Posted on Mon, 10 Apr 17
Vitamin D deficiency is a wide-spread problem and has been linked to cognitive impairment and dementia. A new clinical study suggests that improving vitamin D levels could help.
Several studies have found associations between vitamin D deficiency and impaired cognitive function including memory, as well as an important increase in risk for developing Alzheimer's disease.
Vitamin D plays an important role in neurological function, which helps explain these observations.
However, according to the author of a new study, Dr. Jacqueline Pettersen from the University of British Columbia, the few studies that have assessed the effects of vitamin D supplementation on cognitive function are limited by methodological problems such as insufficient dose, using inferior vitamin D2 instead of D3, and not controlling for vitamin D deficiency at baseline.
To help clarify whether or not vitamin D supplementation could improve memory a group of otherwise healthy adults were supplemented with a high (4000 IU/ daily) or low dose (400 IU/ daily) of vitamin D3 for 18-weeks.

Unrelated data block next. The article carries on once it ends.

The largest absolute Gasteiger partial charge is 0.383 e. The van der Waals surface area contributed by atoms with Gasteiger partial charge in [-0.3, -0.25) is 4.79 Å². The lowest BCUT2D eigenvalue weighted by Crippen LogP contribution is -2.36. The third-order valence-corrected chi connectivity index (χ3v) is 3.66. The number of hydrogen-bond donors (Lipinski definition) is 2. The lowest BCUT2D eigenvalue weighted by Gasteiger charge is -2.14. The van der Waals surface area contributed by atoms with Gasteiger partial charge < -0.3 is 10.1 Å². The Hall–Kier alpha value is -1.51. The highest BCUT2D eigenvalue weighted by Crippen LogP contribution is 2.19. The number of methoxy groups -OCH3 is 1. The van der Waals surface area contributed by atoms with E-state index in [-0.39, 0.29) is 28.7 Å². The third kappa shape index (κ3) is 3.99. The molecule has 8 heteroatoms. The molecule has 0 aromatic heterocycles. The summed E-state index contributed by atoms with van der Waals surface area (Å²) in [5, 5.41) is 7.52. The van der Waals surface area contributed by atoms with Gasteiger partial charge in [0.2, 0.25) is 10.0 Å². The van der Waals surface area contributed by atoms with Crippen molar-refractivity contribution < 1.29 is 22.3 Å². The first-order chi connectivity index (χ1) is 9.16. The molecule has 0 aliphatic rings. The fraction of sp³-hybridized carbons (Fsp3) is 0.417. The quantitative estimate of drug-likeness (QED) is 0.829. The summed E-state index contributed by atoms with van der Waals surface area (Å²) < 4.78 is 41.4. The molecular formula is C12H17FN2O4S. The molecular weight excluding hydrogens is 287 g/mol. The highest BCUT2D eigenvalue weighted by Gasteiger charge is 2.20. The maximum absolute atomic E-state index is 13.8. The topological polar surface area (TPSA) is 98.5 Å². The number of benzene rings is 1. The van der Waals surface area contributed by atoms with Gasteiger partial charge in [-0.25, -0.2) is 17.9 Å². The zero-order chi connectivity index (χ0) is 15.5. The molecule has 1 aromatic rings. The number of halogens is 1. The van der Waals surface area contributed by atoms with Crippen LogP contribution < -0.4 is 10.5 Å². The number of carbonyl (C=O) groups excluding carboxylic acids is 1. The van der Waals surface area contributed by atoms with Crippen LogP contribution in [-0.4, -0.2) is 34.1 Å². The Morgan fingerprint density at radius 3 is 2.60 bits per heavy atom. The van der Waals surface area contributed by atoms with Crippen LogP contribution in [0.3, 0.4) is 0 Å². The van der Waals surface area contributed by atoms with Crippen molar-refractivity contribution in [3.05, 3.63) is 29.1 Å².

Over the study duration blood vitamin D levels increased to a mean level up to 130 nmol/L in the high dose group and 85.9 nmol/L in the low dose group.
The higher dose of vitamin D resulted in improvement in aspects (visuospatial) of memory, and this benefit appeared to be more pronounced among those who were vitamin D deficient at the beginning of the study.
“These findings are consistent with recent observational studies demonstrating significant positive associations between blood vitamin D (25(OH)D) levels and nonverbal, but not verbal memory, and may relate to the increased cognitive demands and reliance on executive functioning processes that visual memory requires,” commented Dr Petterson.
“While the optimal level of vitamin D for bone health has been cited as 75 nmol/L (>30 ng/ml) or higher, the optimal level for cognition is not known. These findings suggest that higher levels may be better, at least for learning and memory tasks involving nonverbal information.”
Pettersen JA. Does high dose vitamin D supplementation enhance cognition?: A randomized trial in healthy adults. Exp Gerontol. 2017 Apr;90:90-97.